A common man marvels at uncommon things. A wise man marvels at the commonplace. CONFUCIUS

Tuesday, 11 March 2008

Morning Mist

Emerson and nature philosopher Henry David Thoreau (1817-1862) were both Transcendentalists and big mates in Concord, Massachusetts in mid-19th century New England. I've written before about Thoreau here. There's a charming little book I possess, Morning Mist: Thoreau and Basho Through The Seasons, published by Weatherhill of New York, which points out the similarities in outlook between Thoreau and the 17th century Japanese haiku poet, Matsuo Basho. These are some extracts from it. I hope you enjoy.

My solitude shall be my company/ and my poverty, my wealth. Basho
I never found the companion that was as companionable as solitude... Give me the poverty that enjoys true wealth. Thoreau

A good house -/ sparrows delight in the millet/ behind the back door. Basho
Meanwhile also came the chickadees in flocks...to pick a dinner out of my woodpile or the crumbs at my door, with faint flitting notes, like the tinkling of icicles in the grass. Thoreau

At my hut/ all I can offer/ is that the mosquitoes are small. Basho
My dwelling was small, and I could hardly entertain an echo in it... flickering shadows may play at evening about the rafters. These forms are more agreeable to the fancy and imagination than fresco paintings or... the most expensive furniture. Thoreau

The bush warbler -/beyond the willow,/before the grove. Basho
I hear the bluebirds... the blue curls of their warblings thawing the torpid mass of winter - assisting the ice and snow to melt and the streams to flow. Thoreau

I am like a sick man tired of people, or someone weary of the world. What is there to say?... A morning glory/on the fence of my gate,/shut all day. Basho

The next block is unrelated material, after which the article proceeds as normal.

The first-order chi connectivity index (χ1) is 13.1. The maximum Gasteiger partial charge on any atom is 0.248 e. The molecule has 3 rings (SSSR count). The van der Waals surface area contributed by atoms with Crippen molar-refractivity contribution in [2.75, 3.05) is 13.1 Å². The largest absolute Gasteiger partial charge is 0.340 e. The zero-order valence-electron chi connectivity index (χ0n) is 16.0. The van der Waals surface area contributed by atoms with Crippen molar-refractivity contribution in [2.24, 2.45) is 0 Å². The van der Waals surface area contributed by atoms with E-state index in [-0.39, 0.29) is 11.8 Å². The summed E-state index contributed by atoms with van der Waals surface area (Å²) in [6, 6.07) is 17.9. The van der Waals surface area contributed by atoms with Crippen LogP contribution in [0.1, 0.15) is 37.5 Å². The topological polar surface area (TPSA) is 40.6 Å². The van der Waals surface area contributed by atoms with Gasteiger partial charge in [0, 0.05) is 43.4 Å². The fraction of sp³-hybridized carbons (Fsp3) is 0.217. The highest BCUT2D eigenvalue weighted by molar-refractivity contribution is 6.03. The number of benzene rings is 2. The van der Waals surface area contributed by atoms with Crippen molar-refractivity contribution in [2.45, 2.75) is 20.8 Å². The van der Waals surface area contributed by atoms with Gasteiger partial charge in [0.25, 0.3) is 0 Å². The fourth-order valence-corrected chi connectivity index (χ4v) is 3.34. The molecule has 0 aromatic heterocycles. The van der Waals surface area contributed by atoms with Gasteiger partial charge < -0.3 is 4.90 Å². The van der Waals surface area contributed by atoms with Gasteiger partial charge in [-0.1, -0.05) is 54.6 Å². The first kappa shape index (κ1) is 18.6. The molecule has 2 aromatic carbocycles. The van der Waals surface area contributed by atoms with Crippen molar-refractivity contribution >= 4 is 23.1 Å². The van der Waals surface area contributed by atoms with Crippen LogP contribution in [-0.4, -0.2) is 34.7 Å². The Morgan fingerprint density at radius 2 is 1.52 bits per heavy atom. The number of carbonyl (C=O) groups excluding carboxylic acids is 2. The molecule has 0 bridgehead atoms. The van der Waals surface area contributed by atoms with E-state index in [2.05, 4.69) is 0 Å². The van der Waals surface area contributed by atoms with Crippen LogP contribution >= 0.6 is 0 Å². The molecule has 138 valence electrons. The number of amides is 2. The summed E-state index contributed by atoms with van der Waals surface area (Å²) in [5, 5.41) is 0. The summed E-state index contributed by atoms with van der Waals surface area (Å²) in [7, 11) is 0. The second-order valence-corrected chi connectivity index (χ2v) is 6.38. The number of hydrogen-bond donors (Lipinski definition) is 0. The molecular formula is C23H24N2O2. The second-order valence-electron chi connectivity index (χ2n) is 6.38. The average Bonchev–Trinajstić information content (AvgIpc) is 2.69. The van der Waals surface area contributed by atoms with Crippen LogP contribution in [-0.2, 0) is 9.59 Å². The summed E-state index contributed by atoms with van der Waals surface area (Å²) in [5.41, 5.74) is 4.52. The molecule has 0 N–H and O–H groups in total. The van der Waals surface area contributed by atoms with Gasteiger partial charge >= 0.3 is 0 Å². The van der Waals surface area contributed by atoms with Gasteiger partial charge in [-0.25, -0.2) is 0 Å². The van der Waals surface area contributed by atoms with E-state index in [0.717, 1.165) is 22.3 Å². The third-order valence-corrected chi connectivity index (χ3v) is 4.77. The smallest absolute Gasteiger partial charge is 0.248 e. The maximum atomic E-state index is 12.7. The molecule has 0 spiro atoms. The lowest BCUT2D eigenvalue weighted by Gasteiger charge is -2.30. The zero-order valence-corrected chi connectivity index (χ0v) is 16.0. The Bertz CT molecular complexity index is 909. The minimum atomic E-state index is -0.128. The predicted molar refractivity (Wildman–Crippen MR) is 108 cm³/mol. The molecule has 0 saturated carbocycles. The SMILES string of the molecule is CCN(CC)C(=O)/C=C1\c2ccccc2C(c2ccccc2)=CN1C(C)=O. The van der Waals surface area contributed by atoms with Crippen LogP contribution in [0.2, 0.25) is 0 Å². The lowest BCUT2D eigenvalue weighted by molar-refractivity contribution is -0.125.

I want to go soon and live away by the pond, where I shall hear only the wind whispering among the reeds. It will be success if I shall have left myself behind. But my friends ask what will I do when I get there. Will it not be employment enough to watch the progress of the seasons? Thoreau

"Employment enough to watch the progress of the seasons..." I could think of many worse occupations...

6 comments:

am said...

Might be time for me to read Walden Pond again. Thanks for the excerpts from MORNING MIST: THOREAU AND BASHO THROUGH THE SEASONS.

When I was 24, I lived with a boyfriend in a rented room in a house beside a lovely pond which was about 6 miles from the much larger Walden Pond. We lived in Massachusetts for 7 months, September through March. Your photo of the sign at Walden Pond brought me back to that time when I was curious to see a place beyond the home of my birth in Northern California. I always hoped to live in the Northern California again, but that has yet to happen.

During those months in Massachusetts, I made sure that I took a walk in the "green pastures of Harvard University" with Bob Dylan in mind. The first time I saw Bob Dylan in concert was that year, 1974, when he performed with the The Band in Boston.

The Solitary Walker said...

Ah,histories, histories..! am, you have begun several stories here! Only if you want to of course, but you have to fill in more deatils about the alternative Walden.

Singing Bear said...

Thanks for showing the connections between Basho and Thoreau. Now I have to find my little copy of some of Basho's haiku! Inspiration.

am said...

I found this website with pictures of the pond we lived beside from September 1973 through March 1974.

http://www.dudleypond.org/Pictures.htm

:-)

The Solitary Walker said...

Thanks for this. I have always wanted to live beside water. Like Thoreau at Walden. Like Dylan, Steinbeck and Jeffers on the American West Coast.Like Gavin Maxwell in Scotland. But perhaps not like Scott Fitzgerald on the French Riviera. Now, that would be far too hedonistic!

cbb said...

You've always wanted to "live by the water" - of course. You are a water sign.